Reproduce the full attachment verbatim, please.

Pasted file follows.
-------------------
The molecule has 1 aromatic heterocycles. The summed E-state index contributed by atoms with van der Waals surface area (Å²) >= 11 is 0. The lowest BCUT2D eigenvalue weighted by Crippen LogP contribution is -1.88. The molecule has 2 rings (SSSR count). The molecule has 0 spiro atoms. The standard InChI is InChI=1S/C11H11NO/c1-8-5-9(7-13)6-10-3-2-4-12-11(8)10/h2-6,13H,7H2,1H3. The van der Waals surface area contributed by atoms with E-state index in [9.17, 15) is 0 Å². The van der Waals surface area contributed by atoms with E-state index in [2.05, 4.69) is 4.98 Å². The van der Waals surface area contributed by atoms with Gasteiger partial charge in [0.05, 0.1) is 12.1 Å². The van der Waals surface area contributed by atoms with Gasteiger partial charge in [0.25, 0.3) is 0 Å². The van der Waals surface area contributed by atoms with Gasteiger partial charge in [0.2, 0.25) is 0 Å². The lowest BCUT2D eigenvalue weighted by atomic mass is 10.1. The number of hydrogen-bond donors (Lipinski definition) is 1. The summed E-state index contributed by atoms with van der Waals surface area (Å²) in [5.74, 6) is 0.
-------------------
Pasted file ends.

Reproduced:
The molecule has 1 aromatic heterocycles. The summed E-state index contributed by atoms with van der Waals surface area (Å²) >= 11 is 0. The lowest BCUT2D eigenvalue weighted by Crippen LogP contribution is -1.88. The molecule has 2 rings (SSSR count). The molecule has 0 spiro atoms. The standard InChI is InChI=1S/C11H11NO/c1-8-5-9(7-13)6-10-3-2-4-12-11(8)10/h2-6,13H,7H2,1H3. The van der Waals surface area contributed by atoms with E-state index in [9.17, 15) is 0 Å². The van der Waals surface area contributed by atoms with E-state index in [2.05, 4.69) is 4.98 Å². The van der Waals surface area contributed by atoms with Gasteiger partial charge in [0.05, 0.1) is 12.1 Å². The van der Waals surface area contributed by atoms with Gasteiger partial charge in [0.25, 0.3) is 0 Å². The van der Waals surface area contributed by atoms with Gasteiger partial charge in [0.2, 0.25) is 0 Å². The lowest BCUT2D eigenvalue weighted by atomic mass is 10.1. The number of hydrogen-bond donors (Lipinski definition) is 1. The summed E-state index contributed by atoms with van der Waals surface area (Å²) in [5.74, 6) is 0.